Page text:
I think what I'm writing isn't even an essay, it's a ramble.

Once upon a time-- I'd say until sometime in the 70s-- it was possible for a dedicated reader to pretty much keep up with science fiction, or at least I think I was managing it, with some time left over for reading earlier sf and rereading my favorites. Perhaps it was even possible at some point to keep up with the fanzines.

Admittedly, I didn't like everything and didn't read what I didn't like. Still, I wasn't the only one who had a shared vocabulary of a large body of first and second-rate sf.

Then, it seemed like I was getting swamped. What's more, the field started expanding into more media. Star Trek fans had been scraping by on three seasons worth of shows. Comic book fans were stuck with only two major companies.

I'm going to be sloppy with the decades, but for some time we're got huge numbers of tie-ins, games, movies, fan creations.... I think you could spend the rest of your life on just Harry Potter fan fiction and not keep up with it.

I'm not viewing with alarm, though with some degree of nostalgia. It's pleasant to have such a large shared vocabulary. I think it's relatively possible to still have the shared vocabulary from art that's more expensive to produce (movies and television), though there gets to be more of that because the past isn't getting lost and also because the amount getting produced in visual media is increasing and the market is becoming more international. There's still some shared vocubulary for print sf, it's just getting harder.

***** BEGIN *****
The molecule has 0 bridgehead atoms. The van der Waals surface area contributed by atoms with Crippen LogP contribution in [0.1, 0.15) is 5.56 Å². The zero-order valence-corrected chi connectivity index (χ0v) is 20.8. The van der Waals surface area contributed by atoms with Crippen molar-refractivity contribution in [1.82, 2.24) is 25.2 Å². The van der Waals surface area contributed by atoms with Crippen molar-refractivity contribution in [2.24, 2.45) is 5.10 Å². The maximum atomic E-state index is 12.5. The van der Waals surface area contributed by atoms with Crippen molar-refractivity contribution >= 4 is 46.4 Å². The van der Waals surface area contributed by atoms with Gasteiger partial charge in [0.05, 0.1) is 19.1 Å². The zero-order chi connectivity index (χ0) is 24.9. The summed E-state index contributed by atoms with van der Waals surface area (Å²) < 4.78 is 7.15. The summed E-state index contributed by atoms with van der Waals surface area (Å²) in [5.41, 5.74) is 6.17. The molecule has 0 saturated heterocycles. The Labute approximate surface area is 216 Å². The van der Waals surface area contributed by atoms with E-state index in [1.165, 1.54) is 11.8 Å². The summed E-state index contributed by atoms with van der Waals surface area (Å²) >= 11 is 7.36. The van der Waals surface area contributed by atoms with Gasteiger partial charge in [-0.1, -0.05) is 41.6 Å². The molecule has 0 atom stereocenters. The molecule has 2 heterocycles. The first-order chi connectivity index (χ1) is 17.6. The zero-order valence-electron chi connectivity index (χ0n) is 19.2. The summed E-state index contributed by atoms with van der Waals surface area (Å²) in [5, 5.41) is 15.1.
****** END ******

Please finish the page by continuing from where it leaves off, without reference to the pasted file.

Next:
These days, there's more good art and more great art, which seems like a fair trade.

I recently read about people trying to keep up with short sf stories for the Hugos.... there are resouces, but you really can't.